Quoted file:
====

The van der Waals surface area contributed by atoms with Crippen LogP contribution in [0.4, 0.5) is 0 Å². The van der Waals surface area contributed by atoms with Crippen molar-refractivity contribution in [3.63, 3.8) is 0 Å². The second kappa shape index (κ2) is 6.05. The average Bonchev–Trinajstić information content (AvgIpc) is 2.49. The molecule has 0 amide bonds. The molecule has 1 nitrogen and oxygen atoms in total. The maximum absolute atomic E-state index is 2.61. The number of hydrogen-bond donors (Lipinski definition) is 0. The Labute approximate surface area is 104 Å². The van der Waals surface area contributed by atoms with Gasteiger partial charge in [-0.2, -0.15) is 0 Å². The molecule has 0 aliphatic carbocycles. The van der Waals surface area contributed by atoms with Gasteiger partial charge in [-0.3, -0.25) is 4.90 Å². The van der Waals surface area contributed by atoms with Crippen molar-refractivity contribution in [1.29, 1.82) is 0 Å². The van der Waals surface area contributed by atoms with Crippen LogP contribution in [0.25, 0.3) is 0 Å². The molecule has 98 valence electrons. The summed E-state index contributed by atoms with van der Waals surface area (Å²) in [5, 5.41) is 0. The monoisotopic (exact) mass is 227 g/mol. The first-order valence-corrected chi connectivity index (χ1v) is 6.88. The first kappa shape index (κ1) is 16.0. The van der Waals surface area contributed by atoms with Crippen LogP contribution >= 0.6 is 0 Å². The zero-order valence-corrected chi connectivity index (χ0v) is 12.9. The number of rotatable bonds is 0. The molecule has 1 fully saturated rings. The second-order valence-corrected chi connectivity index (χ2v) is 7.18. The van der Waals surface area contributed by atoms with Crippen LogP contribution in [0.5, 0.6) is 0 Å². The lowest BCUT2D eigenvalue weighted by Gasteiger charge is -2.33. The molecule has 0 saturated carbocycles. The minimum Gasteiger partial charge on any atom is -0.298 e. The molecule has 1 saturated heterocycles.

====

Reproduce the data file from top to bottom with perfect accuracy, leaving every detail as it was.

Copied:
The van der Waals surface area contributed by atoms with Crippen LogP contribution in [0.4, 0.5) is 0 Å². The van der Waals surface area contributed by atoms with Crippen molar-refractivity contribution in [3.63, 3.8) is 0 Å². The second kappa shape index (κ2) is 6.05. The average Bonchev–Trinajstić information content (AvgIpc) is 2.49. The molecule has 0 amide bonds. The molecule has 1 nitrogen and oxygen atoms in total. The maximum absolute atomic E-state index is 2.61. The number of hydrogen-bond donors (Lipinski definition) is 0. The Labute approximate surface area is 104 Å². The van der Waals surface area contributed by atoms with Gasteiger partial charge in [-0.2, -0.15) is 0 Å². The molecule has 0 aliphatic carbocycles. The van der Waals surface area contributed by atoms with Gasteiger partial charge in [-0.3, -0.25) is 4.90 Å². The van der Waals surface area contributed by atoms with Crippen molar-refractivity contribution in [1.29, 1.82) is 0 Å². The van der Waals surface area contributed by atoms with Crippen LogP contribution in [0.25, 0.3) is 0 Å². The molecule has 98 valence electrons. The summed E-state index contributed by atoms with van der Waals surface area (Å²) in [5, 5.41) is 0. The monoisotopic (exact) mass is 227 g/mol. The first-order valence-corrected chi connectivity index (χ1v) is 6.88. The first kappa shape index (κ1) is 16.0. The van der Waals surface area contributed by atoms with Crippen LogP contribution >= 0.6 is 0 Å². The zero-order valence-corrected chi connectivity index (χ0v) is 12.9. The number of rotatable bonds is 0. The molecule has 1 fully saturated rings. The second-order valence-corrected chi connectivity index (χ2v) is 7.18. The van der Waals surface area contributed by atoms with Crippen LogP contribution in [0.5, 0.6) is 0 Å². The lowest BCUT2D eigenvalue weighted by Gasteiger charge is -2.33. The molecule has 0 saturated carbocycles. The minimum Gasteiger partial charge on any atom is -0.298 e. The molecule has 1 saturated heterocycles.